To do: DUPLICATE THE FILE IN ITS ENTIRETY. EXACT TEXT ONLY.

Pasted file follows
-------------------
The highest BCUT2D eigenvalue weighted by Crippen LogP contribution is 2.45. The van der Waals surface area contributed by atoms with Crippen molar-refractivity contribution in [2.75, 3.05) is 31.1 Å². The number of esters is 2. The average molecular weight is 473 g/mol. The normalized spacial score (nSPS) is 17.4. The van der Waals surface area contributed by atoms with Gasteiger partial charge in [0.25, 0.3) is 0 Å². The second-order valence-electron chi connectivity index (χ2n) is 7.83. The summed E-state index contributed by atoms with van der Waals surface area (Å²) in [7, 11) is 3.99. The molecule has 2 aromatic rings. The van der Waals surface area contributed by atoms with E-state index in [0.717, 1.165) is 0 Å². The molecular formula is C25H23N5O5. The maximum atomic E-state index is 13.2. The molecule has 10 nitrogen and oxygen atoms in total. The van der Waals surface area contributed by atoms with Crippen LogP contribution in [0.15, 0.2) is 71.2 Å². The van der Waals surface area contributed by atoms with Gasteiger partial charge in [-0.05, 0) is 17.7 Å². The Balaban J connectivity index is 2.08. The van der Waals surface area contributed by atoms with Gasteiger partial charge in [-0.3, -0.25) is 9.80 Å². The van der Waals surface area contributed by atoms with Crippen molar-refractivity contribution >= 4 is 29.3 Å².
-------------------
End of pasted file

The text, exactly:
The highest BCUT2D eigenvalue weighted by Crippen LogP contribution is 2.45. The van der Waals surface area contributed by atoms with Crippen molar-refractivity contribution in [2.75, 3.05) is 31.1 Å². The number of esters is 2. The average molecular weight is 473 g/mol. The normalized spacial score (nSPS) is 17.4. The van der Waals surface area contributed by atoms with Gasteiger partial charge in [0.25, 0.3) is 0 Å². The second-order valence-electron chi connectivity index (χ2n) is 7.83. The summed E-state index contributed by atoms with van der Waals surface area (Å²) in [7, 11) is 3.99. The molecule has 2 aromatic rings. The van der Waals surface area contributed by atoms with E-state index in [0.717, 1.165) is 0 Å². The molecular formula is C25H23N5O5. The maximum atomic E-state index is 13.2. The molecule has 10 nitrogen and oxygen atoms in total. The van der Waals surface area contributed by atoms with Crippen LogP contribution in [0.15, 0.2) is 71.2 Å². The van der Waals surface area contributed by atoms with Gasteiger partial charge in [-0.05, 0) is 17.7 Å². The Balaban J connectivity index is 2.08. The van der Waals surface area contributed by atoms with Gasteiger partial charge in [-0.3, -0.25) is 9.80 Å². The van der Waals surface area contributed by atoms with Crippen molar-refractivity contribution >= 4 is 29.3 Å².